• Vast reservoir now full

    VAN WYCK – A joint venture between Lancaster County and Union County, N.C., has  completed a colossal new reservoir that increases the counties’ water-storage capacity tenfold – to 1 billion gallons.
    More than a decade in the making, the $50 million project will gird the counties for explosive growth, protect them against drought and contamination, and meet stricter regulations for water plants along the Catawba River.

  • Papers’ publisher wins national award

    The National Newspaper Association has chosen Susan Rowell, publisher of The Lancaster News and Carolina Gateway, for one of the highest tributes in community journalism – the Emma C. McKinney Award.
    The annual award is given to a working or retired newspaperwoman who has provided distinguished service and leadership within the industry and in her community.

  • Marvin Road project costs come in high

    Although no Panhandle roads were identified for the state’s 2020 Pavement Improvement Program, some major upgrades are already under way to alleviate congestion in the northern part of the county.
    The Rock Hill, Fort Mill Area Transportation Study, known as RFATS, met last month to discuss some of the big projects in Indian Land.
    Lancaster County Council member Brian Carnes, who recently completed a term as chair of the group, said the widening of U.S. 160 is on track to be completed by next summer.

  • Statewide pet push: Animal shelter reduces fees for adoptions this weekend

    Gail Holland’s first day on the job volunteering at the Lancaster County Animal Shelter was life-changing, for her and an 11-year-old beagle named Buddy.
    Lancaster Animal Shelter Supporters of SC has recently been recruiting volunteers to socialize and exercise dogs at the county shelter.
    Although Holland had walked a number of dogs, she took special notice of Buddy.

  • Paws on Parade

    Three more colorful Paws on Parade pups were recently installed, bringing the total to nine of the lively sculptures scattered throughout the county.
    The public art exhibit, sponsored by Lancaster County Council of the Arts, features 10 fiberglass dog sculptures by local artists, with the last dogs to be installed soon.
    The most recent installations were in the Panhandle – “Jacket” by Kristina Humphries Ray, “Fetch” by Dianne Mahaffee and “Alpha” by Katelyn Shull.

  • IL woman competes in international pageant

    Lancaster County’s own Cheryl McDermott will be representing the Palmetto State in the Premier World Pageants in Boise, Idaho, next week.
    The Indian Land resident and registered nurse was crowned Ms. South Carolina 2019 Premier World in September in her first pageant, and is now facing her first international competition.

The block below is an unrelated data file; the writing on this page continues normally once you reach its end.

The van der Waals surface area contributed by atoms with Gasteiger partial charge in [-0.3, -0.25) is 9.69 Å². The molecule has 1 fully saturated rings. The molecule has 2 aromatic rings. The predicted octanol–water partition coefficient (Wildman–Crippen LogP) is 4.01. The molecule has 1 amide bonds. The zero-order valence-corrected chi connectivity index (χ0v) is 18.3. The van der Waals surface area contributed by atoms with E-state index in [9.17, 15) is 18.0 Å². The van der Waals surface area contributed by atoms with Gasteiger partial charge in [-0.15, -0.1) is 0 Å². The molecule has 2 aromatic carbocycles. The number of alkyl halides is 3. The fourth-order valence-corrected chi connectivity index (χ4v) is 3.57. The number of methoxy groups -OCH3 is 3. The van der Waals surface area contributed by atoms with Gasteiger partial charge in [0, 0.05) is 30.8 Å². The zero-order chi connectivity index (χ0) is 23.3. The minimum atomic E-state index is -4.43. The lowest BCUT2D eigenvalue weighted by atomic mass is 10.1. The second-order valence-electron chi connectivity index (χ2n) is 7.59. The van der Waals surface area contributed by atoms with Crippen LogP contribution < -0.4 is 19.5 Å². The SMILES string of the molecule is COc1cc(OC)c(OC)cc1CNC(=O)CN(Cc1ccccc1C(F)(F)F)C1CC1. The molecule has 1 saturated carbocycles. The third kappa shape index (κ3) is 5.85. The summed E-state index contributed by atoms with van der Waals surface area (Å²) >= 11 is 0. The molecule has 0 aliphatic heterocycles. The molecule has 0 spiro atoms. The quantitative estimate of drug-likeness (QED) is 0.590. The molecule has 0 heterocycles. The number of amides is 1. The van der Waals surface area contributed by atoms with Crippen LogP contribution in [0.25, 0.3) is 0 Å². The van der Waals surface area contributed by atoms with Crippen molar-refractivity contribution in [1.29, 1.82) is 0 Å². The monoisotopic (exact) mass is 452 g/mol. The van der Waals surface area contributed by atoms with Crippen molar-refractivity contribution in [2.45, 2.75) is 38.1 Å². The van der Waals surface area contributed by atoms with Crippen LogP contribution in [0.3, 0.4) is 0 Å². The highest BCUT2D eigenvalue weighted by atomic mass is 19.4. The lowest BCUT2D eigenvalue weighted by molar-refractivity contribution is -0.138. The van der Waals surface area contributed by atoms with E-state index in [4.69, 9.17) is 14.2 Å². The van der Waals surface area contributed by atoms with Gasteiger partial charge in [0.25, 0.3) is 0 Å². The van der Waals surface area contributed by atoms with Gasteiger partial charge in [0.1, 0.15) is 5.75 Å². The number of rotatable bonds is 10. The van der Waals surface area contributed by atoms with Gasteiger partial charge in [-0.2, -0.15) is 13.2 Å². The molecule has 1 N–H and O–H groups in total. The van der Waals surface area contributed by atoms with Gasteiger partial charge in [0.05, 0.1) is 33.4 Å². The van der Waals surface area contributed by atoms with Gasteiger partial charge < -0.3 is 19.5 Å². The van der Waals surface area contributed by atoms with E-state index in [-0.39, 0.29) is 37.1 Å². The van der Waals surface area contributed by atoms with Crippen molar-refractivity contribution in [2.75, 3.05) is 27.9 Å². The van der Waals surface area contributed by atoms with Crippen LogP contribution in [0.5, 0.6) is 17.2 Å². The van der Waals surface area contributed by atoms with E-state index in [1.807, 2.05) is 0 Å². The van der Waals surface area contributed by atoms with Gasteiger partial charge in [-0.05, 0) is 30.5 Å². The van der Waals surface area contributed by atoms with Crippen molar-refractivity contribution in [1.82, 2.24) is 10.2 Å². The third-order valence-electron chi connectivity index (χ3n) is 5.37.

“I’m excited,” McDermott said. “I’m nervous too, because this is only my second pageant.”

  • Fire stations getting pet oxygen masks

    An S.C. animal-welfare nonprofit has made a donation to equip all Lancaster County fire stations with breathing masks for pets that are overcome by smoke.
    Last month, 21 kits containing the animal oxygen masks were given to Lancaster County Fire Marshal Russell Rogers for distribution throughout the county.
    “Those masks make a big difference when saving an animal from a fire,” Rogers said. “Their lungs are affected badly by smoke just like a human’s are.”

  • Two-week detour at S.C. 160 and Old Bailes Road

    The S.C. Department of Transportation will close the intersection of S.C. 160 and Old Bailes Road from July 15-27 for road improvements.
    The closure, SCDOT said in a statement, is tied to the S.C. 160 widening project in Lancaster County.
    The schedule “could change if utility conflicts or adverse weather conditions are encountered,” the agency said.
    Beginning July 15, traffic will be diverted down a detour from S.C. 160 to Possum Hollow Road to bypass construction and intersection improvements.

  • Battleground tribute

    America’s independence was conceived in Philadelphia on July 4, 1776, David Reuwer of the S.C. Battlefield Trust told a crowd gathered in Buford on May 25.
    “But the bloody labor and delivery room is right here in South Carolina,” Reuwer shouted during the 239th commemoration of Buford’s Massacre on what he called “sacred ground” in eastern Lancaster County.
    More than 200 attended the service, some coming from as far away as Virginia and Florida.

  • Legion Post 250 wins top state awards

    Indian Land’s American Legion Post 250 has received two statewide awards recognizing the post for its growth and its impact on the local community.
    Post 250 was the single recipient of South Carolina’s Post Excellence Award this year, among more than 160 posts throughout the state.
    The post’s commander, Richard Steininger, re-ceived the W.M. Mc-Laughlin Post Commander Achievement Award – an honor given to one post commander in the state each year.